In the spirit of sharing the responsibility, ride sharing app Ola responded with the following tweet.

To demonstrate its commitment to fight the problem of vehicular pollution and congestion, Ola is launching #ShareWednesdays : For every ​new user who switches to #OlaShare in Delhi, their ride will be free. The offer by Ola that encourages people to share resources serves as an example of mobility solutions that can reduce the damage done by vehicular pollution. This is the fourth leg of Ola’s year-long campaign, #FarakPadtaHai, to raise awareness for congestion and pollution issues and encourage the uptake of shared mobility.

In 2016, WHO disclosed 10 Indian cities that made it on the list of worlds’ most polluted. The situation necessitates us to draw from experiences and best practices around the world to keep a check on air-pollution. For instance, a system of congestion fees which drivers have to pay when entering central urban areas was introduced in Singapore, Oslo and London and has been effective in reducing vehicular-pollution. The concept of “high occupancy vehicle” or car-pool lane, implemented extensively across the US, functions on the principle of moving more people in fewer cars, thereby reducing congestion. The use of public transport to reduce air-pollution is another widely accepted solution resulting in fewer vehicles on the road. Many communities across the world are embracing a culture of sustainable transportation by investing in bike lanes and maintenance of public transport. Even large corporations are doing their bit to reduce vehicular pollution. For instance, as a participant of the Voluntary Traffic Demand Management project in Beijing, Lenovo encourages its employees to adopt green commuting like biking, carpooling or even working from home. 18 companies in Sao Paulo executed a pilot program aimed at reducing congestion by helping people explore options such as staggering their hours, telecommuting or carpooling. After the pilot, drive-alone rates dropped from 45-51% to 27-35%.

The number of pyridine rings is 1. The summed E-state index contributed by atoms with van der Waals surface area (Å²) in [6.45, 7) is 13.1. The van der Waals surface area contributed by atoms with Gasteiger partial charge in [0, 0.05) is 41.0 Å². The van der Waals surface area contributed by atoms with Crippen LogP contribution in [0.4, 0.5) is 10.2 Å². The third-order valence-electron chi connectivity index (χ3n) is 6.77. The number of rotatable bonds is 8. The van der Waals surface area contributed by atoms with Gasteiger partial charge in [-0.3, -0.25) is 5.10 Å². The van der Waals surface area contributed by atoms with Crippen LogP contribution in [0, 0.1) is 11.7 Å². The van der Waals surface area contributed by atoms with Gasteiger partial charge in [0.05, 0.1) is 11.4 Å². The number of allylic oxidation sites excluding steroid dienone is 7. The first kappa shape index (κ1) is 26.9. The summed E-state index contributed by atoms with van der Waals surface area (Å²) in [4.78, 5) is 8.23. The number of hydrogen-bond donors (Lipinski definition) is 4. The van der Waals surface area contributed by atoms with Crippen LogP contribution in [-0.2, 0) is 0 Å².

It’s the government’s responsibility to ensure that the growth of a country doesn’t compromise the natural environment that sustains it, however, a substantial amount of responsibility also lies on each citizen to lead an environment-friendly lifestyle. Simple lifestyle changes such as being cautious about usage of electricity, using public transport, or choosing locally sourced food can help reduce your carbon footprint, the collective impact of which is great for the environment.

Ola is committed to reducing the impact of vehicular pollution on the environment by enabling and encouraging shared rides and greener mobility. They have also created flat fare zones across Delhi-NCR on Ola Share to make more environment friendly shared rides also more pocket-friendly. To ensure a larger impact, the company also took up initiatives with City Traffic Police departments, colleges, corporate parks and metro rail stations.

Join the fight against air-pollution by using the hashtag #FarakPadtaHai and download Ola to share your next ride.

This article was produced by the Scroll marketing team on behalf of Ola and not by the Scroll editorial team.